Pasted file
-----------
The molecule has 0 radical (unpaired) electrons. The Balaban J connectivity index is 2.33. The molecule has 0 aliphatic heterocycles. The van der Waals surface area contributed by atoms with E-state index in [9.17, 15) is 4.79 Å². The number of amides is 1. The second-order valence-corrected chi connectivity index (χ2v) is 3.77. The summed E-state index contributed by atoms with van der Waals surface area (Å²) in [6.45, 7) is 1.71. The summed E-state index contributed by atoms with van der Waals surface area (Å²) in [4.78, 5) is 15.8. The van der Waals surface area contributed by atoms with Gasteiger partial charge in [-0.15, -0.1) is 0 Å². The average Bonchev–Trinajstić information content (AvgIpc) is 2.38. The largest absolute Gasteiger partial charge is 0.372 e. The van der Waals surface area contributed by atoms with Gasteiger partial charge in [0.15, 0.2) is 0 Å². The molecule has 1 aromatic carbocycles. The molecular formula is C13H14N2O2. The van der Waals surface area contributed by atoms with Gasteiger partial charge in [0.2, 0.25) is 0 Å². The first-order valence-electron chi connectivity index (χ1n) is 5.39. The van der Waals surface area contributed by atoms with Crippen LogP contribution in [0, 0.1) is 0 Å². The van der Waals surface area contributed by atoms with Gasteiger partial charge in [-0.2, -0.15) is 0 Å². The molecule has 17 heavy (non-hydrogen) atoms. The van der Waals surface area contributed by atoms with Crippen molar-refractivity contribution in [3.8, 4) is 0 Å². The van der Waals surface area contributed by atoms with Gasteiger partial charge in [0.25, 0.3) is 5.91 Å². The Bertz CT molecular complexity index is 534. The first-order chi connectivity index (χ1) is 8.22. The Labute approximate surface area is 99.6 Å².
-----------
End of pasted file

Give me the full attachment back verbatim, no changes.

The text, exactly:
The molecule has 0 radical (unpaired) electrons. The Balaban J connectivity index is 2.33. The molecule has 0 aliphatic heterocycles. The van der Waals surface area contributed by atoms with E-state index in [9.17, 15) is 4.79 Å². The number of amides is 1. The second-order valence-corrected chi connectivity index (χ2v) is 3.77. The summed E-state index contributed by atoms with van der Waals surface area (Å²) in [6.45, 7) is 1.71. The summed E-state index contributed by atoms with van der Waals surface area (Å²) in [4.78, 5) is 15.8. The van der Waals surface area contributed by atoms with Gasteiger partial charge in [-0.15, -0.1) is 0 Å². The average Bonchev–Trinajstić information content (AvgIpc) is 2.38. The largest absolute Gasteiger partial charge is 0.372 e. The van der Waals surface area contributed by atoms with Gasteiger partial charge in [0.15, 0.2) is 0 Å². The molecule has 1 aromatic carbocycles. The molecular formula is C13H14N2O2. The van der Waals surface area contributed by atoms with Gasteiger partial charge in [0.2, 0.25) is 0 Å². The first-order valence-electron chi connectivity index (χ1n) is 5.39. The van der Waals surface area contributed by atoms with Crippen LogP contribution in [0, 0.1) is 0 Å². The van der Waals surface area contributed by atoms with Gasteiger partial charge in [-0.2, -0.15) is 0 Å². The molecule has 17 heavy (non-hydrogen) atoms. The van der Waals surface area contributed by atoms with Crippen molar-refractivity contribution in [3.8, 4) is 0 Å². The van der Waals surface area contributed by atoms with Gasteiger partial charge in [0.25, 0.3) is 5.91 Å². The Bertz CT molecular complexity index is 534. The first-order chi connectivity index (χ1) is 8.22. The Labute approximate surface area is 99.6 Å².